Gestational Diabetes is a growing problem for all populations, but for South-Asian women, the risk of Gestational Diabetes is even higher. According to the National Institutes of Health, rates of diabetes range from 2-10% of all pregnancies, though the average is usually reported at 7%. However, for South-Asian women (women from Indian, Pakistan, Bhutan, Nepal, Maldives, Sri Lanka, and Bangledesh) get gestational diabetes at a rate of 14% of all pregnancies.
As Dr. Prasanna Menon discussed in India West's Ask the Doctor column, Gestational Diabetes (GDM) isn't just a condition of pregnancy. Up to 1/3 of women with GDM will go on to develop Type 2 Diabetes, and have a higher-than-average risk of stroke. Menon recommends that South Asian women do everything possible to reduce their risk factors for diabetes before pregnancy to ensure the healthiest outcomes for both mother and baby.
Menon also discussed the newest guidelines recommended by the International Association of Diabetes and Pregnancy Study Groups, which have been endorsed by the American Diabetes Association. The IADPSG and the ADA now recommend women be screened for gestational diabetes at their first prenatal visit, and then again during the second trimester. Typically, women are only screened during the second trimester, at approximately 28 weeks.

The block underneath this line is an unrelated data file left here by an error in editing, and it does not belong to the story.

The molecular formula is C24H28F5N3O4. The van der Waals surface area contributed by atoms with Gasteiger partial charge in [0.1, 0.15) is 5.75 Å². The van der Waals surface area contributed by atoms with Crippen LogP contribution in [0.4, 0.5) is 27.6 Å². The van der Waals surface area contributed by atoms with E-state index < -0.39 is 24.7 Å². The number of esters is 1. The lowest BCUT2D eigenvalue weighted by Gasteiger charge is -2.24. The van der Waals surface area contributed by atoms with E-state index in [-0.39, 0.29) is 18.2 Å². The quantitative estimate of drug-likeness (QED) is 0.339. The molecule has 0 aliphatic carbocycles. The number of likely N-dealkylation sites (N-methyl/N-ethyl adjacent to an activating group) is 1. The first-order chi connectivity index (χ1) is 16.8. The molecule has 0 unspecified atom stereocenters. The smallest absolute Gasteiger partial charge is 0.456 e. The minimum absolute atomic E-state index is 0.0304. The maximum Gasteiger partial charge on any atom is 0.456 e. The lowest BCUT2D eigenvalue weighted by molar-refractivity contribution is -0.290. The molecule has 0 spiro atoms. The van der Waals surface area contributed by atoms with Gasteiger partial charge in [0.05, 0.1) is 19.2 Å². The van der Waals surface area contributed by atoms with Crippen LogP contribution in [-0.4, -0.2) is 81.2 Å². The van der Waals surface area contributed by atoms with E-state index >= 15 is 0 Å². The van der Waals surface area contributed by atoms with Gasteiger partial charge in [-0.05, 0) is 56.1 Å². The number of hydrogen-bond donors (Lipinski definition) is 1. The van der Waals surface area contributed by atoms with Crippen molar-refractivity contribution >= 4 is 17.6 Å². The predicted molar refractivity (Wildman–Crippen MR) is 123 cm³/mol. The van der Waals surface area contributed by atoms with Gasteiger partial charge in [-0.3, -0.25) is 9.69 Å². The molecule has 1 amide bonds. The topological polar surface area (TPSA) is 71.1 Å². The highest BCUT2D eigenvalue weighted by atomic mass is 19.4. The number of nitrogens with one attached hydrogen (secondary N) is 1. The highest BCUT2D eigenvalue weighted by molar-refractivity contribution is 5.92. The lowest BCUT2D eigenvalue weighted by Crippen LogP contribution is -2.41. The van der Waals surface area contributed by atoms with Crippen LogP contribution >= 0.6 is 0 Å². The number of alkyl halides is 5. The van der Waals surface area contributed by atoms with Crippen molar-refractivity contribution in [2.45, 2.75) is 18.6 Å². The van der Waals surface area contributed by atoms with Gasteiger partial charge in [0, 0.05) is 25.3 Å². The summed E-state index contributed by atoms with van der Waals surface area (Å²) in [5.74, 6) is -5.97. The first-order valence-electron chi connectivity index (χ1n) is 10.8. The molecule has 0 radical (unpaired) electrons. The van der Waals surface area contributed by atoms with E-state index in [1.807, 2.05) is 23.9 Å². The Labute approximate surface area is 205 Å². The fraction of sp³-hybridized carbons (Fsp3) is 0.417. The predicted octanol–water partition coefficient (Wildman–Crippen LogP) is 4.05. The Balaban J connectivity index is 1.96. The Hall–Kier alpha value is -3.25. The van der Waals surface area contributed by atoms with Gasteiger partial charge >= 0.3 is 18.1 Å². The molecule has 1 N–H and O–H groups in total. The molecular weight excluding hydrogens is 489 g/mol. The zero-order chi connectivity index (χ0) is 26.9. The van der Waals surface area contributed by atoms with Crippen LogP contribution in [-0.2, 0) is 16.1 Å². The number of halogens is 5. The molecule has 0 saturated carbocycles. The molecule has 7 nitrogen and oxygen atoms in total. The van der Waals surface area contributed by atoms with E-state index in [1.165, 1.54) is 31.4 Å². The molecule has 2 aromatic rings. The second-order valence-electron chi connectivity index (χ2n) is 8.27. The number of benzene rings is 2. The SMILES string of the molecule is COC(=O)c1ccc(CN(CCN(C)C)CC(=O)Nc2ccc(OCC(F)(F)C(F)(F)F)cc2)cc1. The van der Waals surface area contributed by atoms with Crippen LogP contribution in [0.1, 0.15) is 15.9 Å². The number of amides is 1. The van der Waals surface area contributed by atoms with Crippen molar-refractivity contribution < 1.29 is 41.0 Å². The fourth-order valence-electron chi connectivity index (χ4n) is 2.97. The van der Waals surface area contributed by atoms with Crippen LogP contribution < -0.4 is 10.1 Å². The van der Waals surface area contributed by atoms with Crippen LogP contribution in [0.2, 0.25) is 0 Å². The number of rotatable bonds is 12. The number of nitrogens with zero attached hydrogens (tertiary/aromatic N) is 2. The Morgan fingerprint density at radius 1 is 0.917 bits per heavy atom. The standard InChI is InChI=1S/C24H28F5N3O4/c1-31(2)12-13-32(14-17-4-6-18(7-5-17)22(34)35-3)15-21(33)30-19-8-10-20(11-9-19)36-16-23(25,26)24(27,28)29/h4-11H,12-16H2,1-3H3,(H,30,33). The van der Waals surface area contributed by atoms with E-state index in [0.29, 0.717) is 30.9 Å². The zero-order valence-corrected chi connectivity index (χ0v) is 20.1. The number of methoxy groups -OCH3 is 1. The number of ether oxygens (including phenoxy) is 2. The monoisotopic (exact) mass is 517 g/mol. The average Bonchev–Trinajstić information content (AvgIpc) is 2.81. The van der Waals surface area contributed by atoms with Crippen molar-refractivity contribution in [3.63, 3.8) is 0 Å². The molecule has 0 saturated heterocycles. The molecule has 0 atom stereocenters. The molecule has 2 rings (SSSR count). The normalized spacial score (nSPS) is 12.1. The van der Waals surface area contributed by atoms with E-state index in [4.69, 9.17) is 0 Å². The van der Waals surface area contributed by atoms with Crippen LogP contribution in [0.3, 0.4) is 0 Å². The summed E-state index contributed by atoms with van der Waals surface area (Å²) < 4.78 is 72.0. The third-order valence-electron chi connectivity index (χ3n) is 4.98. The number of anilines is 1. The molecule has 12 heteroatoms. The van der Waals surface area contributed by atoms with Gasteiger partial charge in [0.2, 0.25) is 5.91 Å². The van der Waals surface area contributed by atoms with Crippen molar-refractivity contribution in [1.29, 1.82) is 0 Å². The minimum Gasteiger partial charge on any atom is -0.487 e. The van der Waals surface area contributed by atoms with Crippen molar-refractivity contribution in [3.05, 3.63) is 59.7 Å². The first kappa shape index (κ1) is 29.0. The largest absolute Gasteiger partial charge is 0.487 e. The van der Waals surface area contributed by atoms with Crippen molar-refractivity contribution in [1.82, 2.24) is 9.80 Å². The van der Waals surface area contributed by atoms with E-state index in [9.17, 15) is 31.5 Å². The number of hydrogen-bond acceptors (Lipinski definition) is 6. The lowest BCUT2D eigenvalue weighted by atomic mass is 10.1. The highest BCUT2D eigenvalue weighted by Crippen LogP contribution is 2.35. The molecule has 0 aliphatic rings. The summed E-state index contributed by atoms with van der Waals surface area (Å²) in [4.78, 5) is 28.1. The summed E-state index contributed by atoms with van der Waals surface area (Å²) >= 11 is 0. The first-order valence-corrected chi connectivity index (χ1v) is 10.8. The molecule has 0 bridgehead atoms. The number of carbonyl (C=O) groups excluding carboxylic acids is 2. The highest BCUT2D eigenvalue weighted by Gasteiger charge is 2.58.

We already know any type of diabetes can be a major risk factor during pregnancy. It's been linked with miscarriage, stillbirth, preterm labor, fetal heart defects and neural tube defects, polyhydramnios, and high blood pressure, just to name some of the complications. Earlier screening could mean better control of gestational diabetes, and potential prevention of the complications for both mother and baby. With the growing diabetes problem of all types in all ethnic groups, maybe the time has come for more stringent screening guidelines.
If you have any of the known risk factors for diabetes, discuss them with your doctor, whether you're trying to get pregnant, are currently pregnant, or have just had a pregnancy loss. You may benefit from a screening test.
Risk factors include:
- sedentary lifestyle
- family history of diabetes
- being over 35 at the time of pregnancy
- high blood pressure
- history of gestational diabetes in another pregnancy